A central part of any social media strategist’s job is to stay up-to-date with the latest changes in newsfeed algorithms, analytics features and paid post programs. After managing social programs for a wide variety of brands, I’ve discovered that the best strategy is not to be reactive to these changes, but rather to authentically engage with users.

That means that, instead of seeking to take advantage of the latest loophole, engage to the point where customers — or potential customers — actually want to share their data (name, email address, zip code, etc.) because they are genuinely interested and want to participate. There are three important steps to achieving success in generated social direct response:

1) Engagement
Think of engagement as the foundation upon which you build your strategy. Approach your effort across screens and marketing vehicles so that your message reaches your target audience both offline and online. Remember, the consumer is looking for an easy and consistent experience when taking the time to engage with you, so allow your marketing messages to prompt a consumer action no matter where they see your messaging. (read more…)

Have you been loyally posting your brand photos on all of your social media platforms, and just aren’t getting the loyal turnout you’ve been expecting? Do you want to expand your online visibility and can’t figure out what you are doing wrong?

Maybe it’s because you have been ignoring some comments on Facebook, or not crediting users with a “hat tip” when sharing content on Google+. Do your tweets run all the way to 140 characters, leaving no room for others to include your username in a retweet? That’s another no-no. Basic etiquette principles apply to all social networks, and every platform comes with a unique set of rules.

Just because you have dutifully created a Facebook page, a Twitter account, an Instagram, doesn’t mean your job is done. If you want your business to grow, you are going to need to learn how to reach people across platforms. This infographic is a handy guide to social media etiquette for each of the main platforms. (read more…)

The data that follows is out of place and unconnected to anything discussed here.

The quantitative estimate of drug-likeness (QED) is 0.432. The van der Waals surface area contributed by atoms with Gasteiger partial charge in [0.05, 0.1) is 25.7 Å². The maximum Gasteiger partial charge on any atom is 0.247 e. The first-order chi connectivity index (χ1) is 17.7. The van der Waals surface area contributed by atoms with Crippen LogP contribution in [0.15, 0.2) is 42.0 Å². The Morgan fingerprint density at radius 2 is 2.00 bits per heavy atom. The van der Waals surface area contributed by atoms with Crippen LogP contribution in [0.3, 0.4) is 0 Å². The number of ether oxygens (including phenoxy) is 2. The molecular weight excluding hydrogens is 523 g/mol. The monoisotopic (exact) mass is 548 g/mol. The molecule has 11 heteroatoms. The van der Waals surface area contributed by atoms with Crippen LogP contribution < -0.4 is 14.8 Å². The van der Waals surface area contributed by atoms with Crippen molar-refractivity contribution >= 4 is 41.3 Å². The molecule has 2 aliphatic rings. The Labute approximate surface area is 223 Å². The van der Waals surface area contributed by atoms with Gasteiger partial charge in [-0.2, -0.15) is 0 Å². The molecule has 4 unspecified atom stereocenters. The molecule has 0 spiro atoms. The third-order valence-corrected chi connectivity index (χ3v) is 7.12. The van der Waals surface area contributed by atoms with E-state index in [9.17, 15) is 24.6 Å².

You wrote an article. It’s probably awesome, full of insights and experience readers can’t get anywhere else.

On that first day you published you probably got a hundred readers or so, 16 social shares, two retweets and maybe an e-mail subscriber.

On the second day you probably got 57 readers, 7 social shares, 1 retweet and a quarter of an e-mail subscriber (I’m going off the stats here).

On the third day you published another article and the first one disappeared into the black, tar-like mire of the Internet, only venturing a finger into the light of day when someone happens to go to the fourth page of Google’s search results in search of the 30th article on “Online Marketing Best Practices You Need to Hear!”

This article will give you the four most important steps you can take to fight tooth, nail and literally any sharp implement you can find to ensure you get the most out of each and every article you write. (read more…)

There’s a lot being written today about advocacy and the value of word of mouth. The increased interest makes sense. After all, who doesn’t want more of a commodity that’s:

  • Seemingly free
  • Accorded high credibility
  • The most trusted form of “advertising”. (Nielsen reports that 92% of people “somewhat or completely trust” recommendations from people they know. Compare this to just 47% similarly trusting TV and print, and only 36% trusting online video ads.)

But, in reality, there’s nothing free about advocacy and positive word of mouth. Effective word of mouth only comes with sound strategic planning and substantial effort. Effective word of mouth requires that marketers:

  1. Provide a high enough level of service to incent word of mouth;
  2. Operate “above and beyond expectations”to truly delight customers;
  3. Generate sharable content that is relevant, compelling and self-serving;
  4. Provide training and conduct programs to cultivate a positive corporate culture;
  5. Develop ample conversation catalysts to help facilitate customer-to-customer conversations.
  6. (read more…)

I spent the majority of my time at events, or on the road to the next event, traveling to industry conferences to talk about social media and how technology can simplify the life of event professionals. Today mobile technology can help with every aspect of an event, from organizing a session to selecting the right venue and drinks. Here are three of my favorite apps I that I use when speaking at an event for Goombal.

CrowdMics is the first audio system that turns your smartphone into a wireless microphone for live events. Because one thing is for sure: When it’s time to choose microphone runners for the Q&A portion of a live speaking session, very few hands go up to volunteer.

Who wants to stand around waiting for someone to raise their hand, then try to run to them before they start speaking in a huge room full of people where nobody can hear them, and by the time you reach them, they’ve already finished their question and then you hand them the microphone and they have to start over? (read more…)